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Opinion | Krugman Wonks Out: Do Hiring Headaches Imply a Labor Shortage?

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Don’t pay too much attention to today’s jobs report; it came in slightly below expectations, but given the noisiness of the data (and the extent to which the numbers are often revised), it told us very little that we didn’t already know.

The truth is that two things are clear about the U.S. economy right now. It’s growing very fast, and adding jobs at a rapid clip; but the pace of job creation is being crimped, at least a bit, because employers are having a hard time finding as many workers as they want to hire.

Sometimes complaints about a lack of willing workers just mean that companies don’t want to pay decent wages, and there’s no doubt some of that is going on. But this time that’s not the whole story. The latest Beige Book — the Fed’s informal survey of business conditions — suggests both that a number of companies really are having trouble adding workers as fast as they’d like, and that this is happening even though some are raising wages, offering signing bonuses, etc.

But what, if any, policy conclusion should we draw from this evidence? Republicans say that it means that we must cut benefits for the unemployed (and so many Republican-controlled states are now cutting aid, even though the federal government was actually bearing the cost). But they always say that, whatever is happening to the economy.

Many others point to lack of child care, with schools still closed in some states and normal day care crippled by the lingering effects of the pandemic. And fear of infection is still out there, despite a vaccination campaign that has proceeded faster than almost anyone expected.

There may be truth to all of these stories — yes, even some role for unemployment benefits, although the impact is probably modest. But are we just overthinking this? How much of the issue is simply that it takes some time to get the economy back up to speed from a standing start?

I’ve been struck by reporting from Britain, which has been even more successful than the United States in achieving widespread vaccination (thank you, National Health Service). The thing is, Britain and America took very different approaches to supporting workers through lockdown. Where we relied mainly on enhanced unemployment benefits, Britain relied mainly on a “job retention” scheme — subsidizing earnings of workers placed on temporary leave by employers in locked-down sectors.

This scheme meant that Britain experienced much less of a rise in measured unemployment than we did, even though it suffered a deep economic slump:

You might think this would also make it easier for Britain to quickly restore its economy as the pandemic fades. Instead, the British press is full of reports about employers having a hard time finding workers.

So maybe the problem is simply that it’s hard to get the economy restarted in a few months.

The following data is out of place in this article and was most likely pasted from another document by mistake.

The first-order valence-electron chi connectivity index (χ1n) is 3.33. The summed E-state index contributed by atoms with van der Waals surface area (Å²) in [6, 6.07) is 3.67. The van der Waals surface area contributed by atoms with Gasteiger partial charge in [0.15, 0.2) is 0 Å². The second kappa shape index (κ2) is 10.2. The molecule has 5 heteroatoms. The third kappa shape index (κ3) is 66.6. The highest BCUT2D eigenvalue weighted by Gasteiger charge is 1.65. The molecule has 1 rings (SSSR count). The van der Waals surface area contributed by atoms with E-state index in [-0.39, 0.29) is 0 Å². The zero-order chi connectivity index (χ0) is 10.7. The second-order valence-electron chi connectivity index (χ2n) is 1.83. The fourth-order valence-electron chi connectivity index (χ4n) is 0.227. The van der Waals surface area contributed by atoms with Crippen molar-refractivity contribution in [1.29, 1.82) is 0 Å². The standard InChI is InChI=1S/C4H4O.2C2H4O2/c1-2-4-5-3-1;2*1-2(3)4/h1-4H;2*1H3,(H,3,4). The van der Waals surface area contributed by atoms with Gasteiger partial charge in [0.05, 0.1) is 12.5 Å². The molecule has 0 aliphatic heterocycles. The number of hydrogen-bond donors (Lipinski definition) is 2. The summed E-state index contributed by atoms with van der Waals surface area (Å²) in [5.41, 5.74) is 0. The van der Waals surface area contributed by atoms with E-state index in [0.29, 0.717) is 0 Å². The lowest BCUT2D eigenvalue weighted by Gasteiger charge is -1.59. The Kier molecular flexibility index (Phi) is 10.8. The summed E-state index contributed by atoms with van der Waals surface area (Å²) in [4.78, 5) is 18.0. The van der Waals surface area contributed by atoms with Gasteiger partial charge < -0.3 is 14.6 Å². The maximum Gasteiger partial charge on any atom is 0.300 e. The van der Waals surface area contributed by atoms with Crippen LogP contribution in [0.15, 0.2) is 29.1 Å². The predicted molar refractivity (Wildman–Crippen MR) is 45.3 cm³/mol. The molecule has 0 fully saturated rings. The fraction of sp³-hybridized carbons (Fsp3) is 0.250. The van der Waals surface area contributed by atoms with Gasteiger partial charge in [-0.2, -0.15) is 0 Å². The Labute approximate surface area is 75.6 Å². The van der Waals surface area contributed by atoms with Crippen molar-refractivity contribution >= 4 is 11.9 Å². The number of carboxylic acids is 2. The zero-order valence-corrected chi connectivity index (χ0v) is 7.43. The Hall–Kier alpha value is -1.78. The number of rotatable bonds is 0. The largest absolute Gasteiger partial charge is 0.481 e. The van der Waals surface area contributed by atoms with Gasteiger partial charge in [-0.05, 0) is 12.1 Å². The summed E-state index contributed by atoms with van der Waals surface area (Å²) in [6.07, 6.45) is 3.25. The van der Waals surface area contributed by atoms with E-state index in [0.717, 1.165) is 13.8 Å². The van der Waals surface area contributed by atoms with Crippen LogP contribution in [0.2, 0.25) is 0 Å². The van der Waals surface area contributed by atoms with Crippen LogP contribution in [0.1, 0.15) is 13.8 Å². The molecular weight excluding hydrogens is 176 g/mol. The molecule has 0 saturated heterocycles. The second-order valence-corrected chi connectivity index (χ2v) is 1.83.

One indicator many of us have been looking at during this weird economic period, in which facts on the ground change too quickly for standard statistics to keep up, is the number of diners reported by the reservation service OpenTable.com. OpenTable conveniently provides data on the number of seated diners during the pandemic relative to those on the corresponding date in 2019. Here’s what it looks like:

Some automakers used to promise that their cars could go from zero to 60 in 16 seconds; well, the U.S. restaurant sector is trying to go from minus 60 — 60 percent below its prepandemic level — to zero in roughly 16 weeks. Why imagine that this could happen smoothly?

It’s true that some fairly old history might have made economists complacent.

Most forecasters expect U.S. economic growth this year to be the fastest since 1984, when the economy was going through the “morning in America” boom after the double-dip recession of 1979-82. Superficially, neither that recession nor the boom that followed looked anything like recent events. At a deeper level, however, there are some similarities.

In particular, the early ’80s slump, like the 2020 slump, was brought on by a sort of exogenous shock — in the earlier case, a huge rise in interest rates as the Fed tightened money to curb inflation. The impact of this shock, like that of Covid-19, fell especially hard on one sector — housing, rather than travel and leisure — which then sprang back rapidly as the headwinds abated:

But I’ve been reading through Beige Books from that era, and there isn’t much about problems hiring workers. Why was rapid economic acceleration apparently easier back then?

One answer is that as fast as it was, the 1983-84 recovery wasn’t a match for what’s happening now. Housing was never as deeply depressed as travel and leisure are today.

Also, the economy was different then, with far more workers on temporary layoffs who could easily be recalled to their jobs (although that may be true in Britain now, and there are still hiring problems.)

So if the question is whether I’m entirely sure why we’re hearing reports of trouble hiring, the answer is no. But I still suspect that it’s mainly a transitory issue of getting a stalled economy up to speed in record time. And in a few months all of these short-term problems will probably have been forgotten.

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